Cyclonic Fame

Coney Island’s Cyclone would never be the most dynamic roller-coaster in the world but it was destined to be one of the most beloved, most esteemed… in short, the most legendary roller-coaster in the world. Indeed, on July 12, 1988, as most of Coney Island was crumbling into oblivion, the 61-year-old coaster was declared a landmark. Of course, most of this was due to the fame that Coney Island itself had acquired by the time the Cyclone opened there in 1927; the countless crowds of visitors to the island, growing larger every day, lending each new ride and attraction an exponential form of publicity.

Two very successful rides (also roller-coasters) in particular, the Thunderbolt (1925) and the Tornado (1926) caught the attention of Jack and Irving Rosenthal; they desired to build a roller-coaster of their own that would not only be successful but unrivaled. The brothers purchased a small parcel of land at Surf Avenue and West 10th Street; a very historic patch of ground at that: the world’s first roller-coaster (Thompson’s Switchback Railway) as well as the world’s first looping roller-coaster (appropriately named the Loop-The-Loop) once stood there. They commissioned engineer Vernan Keenan to design, Harry C. Baker to construct, their new ride. Due to the limited ground space the coaster would occupy, the tracks had to be exceptionally tight and steep…this set-back would give the ride its added zest.

With power supplied by the Eisenberg Brothers of Brooklyn, signs from Menheimer and Weiss of New York City, steel from the National Bridge Company, also of New York City, and lumber from Cross, Austin & Ireland, located in Long Island City, the Cyclone quickly became Coney Island’s number one attraction, a status it maintains to this day. Cyclone

The wood-framed Cyclone debuted on June 26, 1927; its initial cost was $175,000, but this was paid off during its first year of operation. Visitors had never seen nor experienced anything like it before; they gladly paid the 25-cent admission price (today the price is $8.00!) for the 100-second ride up and down its nine hills.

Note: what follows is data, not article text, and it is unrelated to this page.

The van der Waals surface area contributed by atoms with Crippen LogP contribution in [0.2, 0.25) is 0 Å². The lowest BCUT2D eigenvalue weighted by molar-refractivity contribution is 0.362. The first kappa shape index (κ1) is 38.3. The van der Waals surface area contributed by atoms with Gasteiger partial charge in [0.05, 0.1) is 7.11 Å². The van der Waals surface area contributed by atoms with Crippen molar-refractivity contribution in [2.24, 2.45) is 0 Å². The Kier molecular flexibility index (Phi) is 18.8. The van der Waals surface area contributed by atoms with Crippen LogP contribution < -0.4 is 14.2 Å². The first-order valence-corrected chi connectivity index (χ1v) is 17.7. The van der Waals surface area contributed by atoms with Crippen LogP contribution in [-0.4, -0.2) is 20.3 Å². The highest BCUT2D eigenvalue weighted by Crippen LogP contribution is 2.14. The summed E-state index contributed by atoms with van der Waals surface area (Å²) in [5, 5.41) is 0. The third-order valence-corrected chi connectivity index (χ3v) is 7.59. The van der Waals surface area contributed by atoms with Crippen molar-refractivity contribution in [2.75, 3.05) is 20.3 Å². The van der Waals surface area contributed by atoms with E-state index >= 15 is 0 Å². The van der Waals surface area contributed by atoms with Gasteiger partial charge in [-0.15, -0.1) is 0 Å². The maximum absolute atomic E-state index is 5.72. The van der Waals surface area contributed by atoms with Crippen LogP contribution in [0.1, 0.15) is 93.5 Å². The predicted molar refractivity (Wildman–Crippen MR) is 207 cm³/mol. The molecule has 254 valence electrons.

In 1935, the Rosenthals began an amusement park of their own, Palisades Park in New Jersey, and placed Chris Feucht in charge of the Cyclone. Feucht was no stranger to Coney Island and was certainly well-experienced when it came to rides: in 1907, he constructed a ride called the Drop-the-Dips. After performing some minor re-tracking work on the Cyclone, he diligently maintained and ran the Cyclone for the next thirty years.

As Coney Island declined so did its rides. In 1969 the Cyclone was shut down and stood that way until 1971 when New York City acquired the ride for one million dollars. However, its deteriorating condition dissuaded many from taking a ride on the legendary yet unreliable-looking coaster.

By 1972, the nearby New York Aquarium wanted to expand and the Cyclone was a mere inch from the wrecking ball before the “Save the Cyclone” campaign came to the rescue. Dewey and Jerome Albert, owners of Astroland amusement park assumed the Cyclone’s $57,000 per year lease, refurbished the coaster, and reopened it on July 3, 1975. “Since that time, Astroland Park has invested millions of dollars in the upkeep of the Cyclone — today, it probably runs better than it did on the day it opened, and has the highest safety standards in the outdoor amusement industry.”

OPERATION BEGAN: June 26, 1927 (Operated by Astroland Park since July 3, 1975) DESIGNED BY: Vernan Keenan
BUILT BY: Harry C. Baker
FIRST OWNERS/OPERATORS: Jack & Irving Rosenthal
TYPE OF RIDE: Compact wood twister
GROUND DIMENSIONS: 75 feet by 500 feet
HEIGHT: 85 feet
LENGTH OF FIRST DROP: 85 feet at a 60 degree angle
TRACK LENGTH: 2,640 feet
SPEED: 60 Miles Per Hour
RIDE TIME: One Minute, Fifty Seconds
TRAINS: 3 Trains, 3 Cars per train
CAPACITY: 24 Passengers per Cycle

Cyclone Roller Coaster History